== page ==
Canadian Constitution Foundation
Every province with vaping legislation treats e-cigarettes as if they are similar in harm to smoking, encouraging the public to think that vaping is not appreciably different than smoking. This misinformation, actual or implied, is especially pernicious when it comes from the government.
The plaintiffs' constitutional challenge is straightforward: if the government does not provide timely medical treatment, then it cannot at the same time legally prohibit patients who are suffering on long wait lists from taking control of their own health care and arranging treatment privately.
Tradition is the right word for the appointment in other ways. While most court watchers confidently predicted an aboriginal appointee, a woman, or both, Mr Trudeau confounded speculation by choosing an experienced, older white man. The traditional diversity markers of region and language won out over more recent preoccupations with race and sex.
B.C. law prohibits residents from accessing private insurance to pay for medically necessary treatment in B.C. These prohibitions, together with the province's rationing of health-care services, has resulted in long waiting lists. Many residents in urgent need are forced to languish, suffering irreparable harm and risking death.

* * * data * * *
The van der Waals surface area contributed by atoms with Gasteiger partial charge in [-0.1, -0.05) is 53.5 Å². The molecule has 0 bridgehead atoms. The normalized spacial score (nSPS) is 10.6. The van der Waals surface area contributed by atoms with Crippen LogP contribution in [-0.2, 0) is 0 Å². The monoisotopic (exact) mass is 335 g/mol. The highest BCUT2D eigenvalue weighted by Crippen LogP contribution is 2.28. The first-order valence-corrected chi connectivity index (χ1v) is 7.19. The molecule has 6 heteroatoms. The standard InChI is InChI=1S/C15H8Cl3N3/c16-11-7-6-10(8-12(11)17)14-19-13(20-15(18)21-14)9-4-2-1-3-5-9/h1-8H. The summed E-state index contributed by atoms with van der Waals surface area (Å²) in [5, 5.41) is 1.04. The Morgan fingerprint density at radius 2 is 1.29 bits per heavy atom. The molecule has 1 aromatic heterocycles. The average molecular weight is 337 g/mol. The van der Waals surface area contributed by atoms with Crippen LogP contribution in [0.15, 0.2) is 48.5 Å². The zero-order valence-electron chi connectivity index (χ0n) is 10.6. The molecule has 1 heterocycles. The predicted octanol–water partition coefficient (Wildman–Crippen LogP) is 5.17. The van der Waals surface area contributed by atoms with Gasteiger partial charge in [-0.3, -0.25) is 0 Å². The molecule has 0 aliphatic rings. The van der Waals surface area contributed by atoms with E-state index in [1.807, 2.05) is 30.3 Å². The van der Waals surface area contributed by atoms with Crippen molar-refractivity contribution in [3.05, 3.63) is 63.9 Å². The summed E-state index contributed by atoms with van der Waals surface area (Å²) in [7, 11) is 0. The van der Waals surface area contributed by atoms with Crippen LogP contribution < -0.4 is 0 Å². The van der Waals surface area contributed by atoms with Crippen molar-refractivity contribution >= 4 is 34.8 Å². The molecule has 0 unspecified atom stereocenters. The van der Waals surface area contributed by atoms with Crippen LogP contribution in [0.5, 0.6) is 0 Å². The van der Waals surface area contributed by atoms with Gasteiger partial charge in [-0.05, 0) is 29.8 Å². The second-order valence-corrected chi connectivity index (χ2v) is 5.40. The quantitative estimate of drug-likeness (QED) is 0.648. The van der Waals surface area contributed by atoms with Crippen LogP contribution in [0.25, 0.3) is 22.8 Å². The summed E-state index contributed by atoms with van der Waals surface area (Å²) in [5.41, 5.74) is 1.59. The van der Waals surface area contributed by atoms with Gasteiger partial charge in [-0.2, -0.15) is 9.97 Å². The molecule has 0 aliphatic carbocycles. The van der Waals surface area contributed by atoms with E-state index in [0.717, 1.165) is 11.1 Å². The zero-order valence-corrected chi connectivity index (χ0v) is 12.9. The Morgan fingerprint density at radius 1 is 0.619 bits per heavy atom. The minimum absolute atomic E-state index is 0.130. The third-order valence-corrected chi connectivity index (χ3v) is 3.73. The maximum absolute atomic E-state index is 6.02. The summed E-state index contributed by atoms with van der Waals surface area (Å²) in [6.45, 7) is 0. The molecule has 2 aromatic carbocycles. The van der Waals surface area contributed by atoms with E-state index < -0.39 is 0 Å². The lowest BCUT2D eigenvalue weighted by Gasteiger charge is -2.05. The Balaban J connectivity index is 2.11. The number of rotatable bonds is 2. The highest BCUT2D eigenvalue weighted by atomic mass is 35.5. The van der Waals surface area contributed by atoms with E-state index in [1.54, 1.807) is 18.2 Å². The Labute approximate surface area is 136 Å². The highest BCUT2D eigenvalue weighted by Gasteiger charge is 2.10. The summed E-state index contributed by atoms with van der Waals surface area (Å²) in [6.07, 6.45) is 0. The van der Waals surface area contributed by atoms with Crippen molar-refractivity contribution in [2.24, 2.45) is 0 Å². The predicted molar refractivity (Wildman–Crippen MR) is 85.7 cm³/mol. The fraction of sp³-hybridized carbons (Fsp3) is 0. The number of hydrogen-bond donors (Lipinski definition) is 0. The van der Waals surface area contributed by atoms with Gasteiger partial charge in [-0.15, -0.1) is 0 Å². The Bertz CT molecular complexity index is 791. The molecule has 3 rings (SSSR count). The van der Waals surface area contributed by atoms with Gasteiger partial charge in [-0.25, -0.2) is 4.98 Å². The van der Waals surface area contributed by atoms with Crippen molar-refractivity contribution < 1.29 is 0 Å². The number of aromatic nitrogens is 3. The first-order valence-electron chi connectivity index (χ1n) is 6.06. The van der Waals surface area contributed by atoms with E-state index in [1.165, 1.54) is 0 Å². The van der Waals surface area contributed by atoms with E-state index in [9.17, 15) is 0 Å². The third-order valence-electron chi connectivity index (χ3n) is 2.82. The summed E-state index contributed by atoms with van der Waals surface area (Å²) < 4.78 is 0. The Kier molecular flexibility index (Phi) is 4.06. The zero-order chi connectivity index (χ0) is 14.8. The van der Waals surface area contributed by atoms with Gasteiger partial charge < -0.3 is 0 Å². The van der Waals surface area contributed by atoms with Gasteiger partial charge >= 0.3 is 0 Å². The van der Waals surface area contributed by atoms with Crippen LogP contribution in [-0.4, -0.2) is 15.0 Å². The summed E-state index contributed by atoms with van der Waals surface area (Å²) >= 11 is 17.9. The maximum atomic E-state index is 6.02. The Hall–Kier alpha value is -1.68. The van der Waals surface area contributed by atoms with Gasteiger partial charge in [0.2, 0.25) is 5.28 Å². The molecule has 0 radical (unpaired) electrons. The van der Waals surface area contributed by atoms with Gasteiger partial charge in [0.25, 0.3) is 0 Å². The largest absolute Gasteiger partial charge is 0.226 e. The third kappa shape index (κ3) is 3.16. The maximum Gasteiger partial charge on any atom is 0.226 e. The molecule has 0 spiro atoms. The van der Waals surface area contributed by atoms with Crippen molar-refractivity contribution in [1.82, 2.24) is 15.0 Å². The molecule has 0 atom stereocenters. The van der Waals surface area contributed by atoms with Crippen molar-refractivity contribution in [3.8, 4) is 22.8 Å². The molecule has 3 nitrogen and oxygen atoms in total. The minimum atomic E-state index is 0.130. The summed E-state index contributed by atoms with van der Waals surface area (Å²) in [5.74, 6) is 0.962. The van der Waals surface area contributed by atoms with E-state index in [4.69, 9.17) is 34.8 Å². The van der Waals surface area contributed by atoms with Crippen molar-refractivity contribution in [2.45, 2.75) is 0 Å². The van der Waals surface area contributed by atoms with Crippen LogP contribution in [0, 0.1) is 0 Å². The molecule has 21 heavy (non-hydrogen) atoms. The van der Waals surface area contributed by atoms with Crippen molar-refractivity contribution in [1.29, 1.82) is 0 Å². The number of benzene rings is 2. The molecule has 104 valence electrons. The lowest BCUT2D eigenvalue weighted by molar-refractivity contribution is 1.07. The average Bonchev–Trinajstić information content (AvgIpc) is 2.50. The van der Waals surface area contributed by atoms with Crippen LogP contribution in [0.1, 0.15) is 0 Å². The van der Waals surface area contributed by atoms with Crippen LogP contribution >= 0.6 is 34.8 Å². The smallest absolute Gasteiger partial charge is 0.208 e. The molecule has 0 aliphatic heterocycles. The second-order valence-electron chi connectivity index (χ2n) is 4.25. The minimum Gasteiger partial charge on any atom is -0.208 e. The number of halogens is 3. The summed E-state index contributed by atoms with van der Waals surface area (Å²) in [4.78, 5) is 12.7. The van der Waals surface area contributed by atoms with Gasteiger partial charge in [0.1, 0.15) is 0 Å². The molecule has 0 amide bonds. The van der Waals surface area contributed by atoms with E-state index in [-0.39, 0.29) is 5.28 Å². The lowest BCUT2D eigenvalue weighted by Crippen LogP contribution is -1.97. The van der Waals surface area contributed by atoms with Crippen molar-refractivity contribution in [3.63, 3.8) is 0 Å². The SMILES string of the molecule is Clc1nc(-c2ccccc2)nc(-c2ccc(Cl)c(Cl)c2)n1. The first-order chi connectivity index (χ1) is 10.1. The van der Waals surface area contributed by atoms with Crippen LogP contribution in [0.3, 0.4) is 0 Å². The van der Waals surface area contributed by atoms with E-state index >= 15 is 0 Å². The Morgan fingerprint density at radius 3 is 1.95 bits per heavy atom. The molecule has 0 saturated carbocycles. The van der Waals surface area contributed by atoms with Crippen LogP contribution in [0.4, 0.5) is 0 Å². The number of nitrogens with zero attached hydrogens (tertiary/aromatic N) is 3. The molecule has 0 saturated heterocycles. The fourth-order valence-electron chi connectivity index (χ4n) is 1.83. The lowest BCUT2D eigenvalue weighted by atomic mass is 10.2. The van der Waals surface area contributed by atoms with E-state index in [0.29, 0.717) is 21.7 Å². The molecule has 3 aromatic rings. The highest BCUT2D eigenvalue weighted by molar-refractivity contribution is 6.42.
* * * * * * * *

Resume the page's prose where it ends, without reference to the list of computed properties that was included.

Even before Canada's Premiers departed Whitehorse on Friday, media coverage was applauding a "ground-breaking" and "historic" agreement on internal trade within Canada. Not so fast. One key omission was immediately evident. When it comes to alcohol, the agreement will establish "a working group on alcoholic beverages, which will explore opportunities to improve trade in beer, wine and spirits across Canada."
On October 29, the Calgary Herald reported that big changes would be coming that will affect craft brewing in the province. Brewers from Alberta, Saskatchewan, and B.C. would receive favoured treatment while beer originating from outside of these provinces will be taxed 20 to 30 per cent more than suds originating from within.
In modern Canada, trade in beer is tightly controlled by our governments. In many ways, prohibition era sentiments still imbue how it's regulated. According to federal law, the only beer permitted to cross provincial borders must be purchased by or on behalf of an agent of the Crown. It's this federal law that created Canada's provincial liquor monopolies.
Last week, a Canadian sheep farmer, Montana Jones, reported 41 of her sheep had been stolen.
Popular radio personality and former MuchMusic VJ Terry David Mulligan experimented with civil disobedience in May of this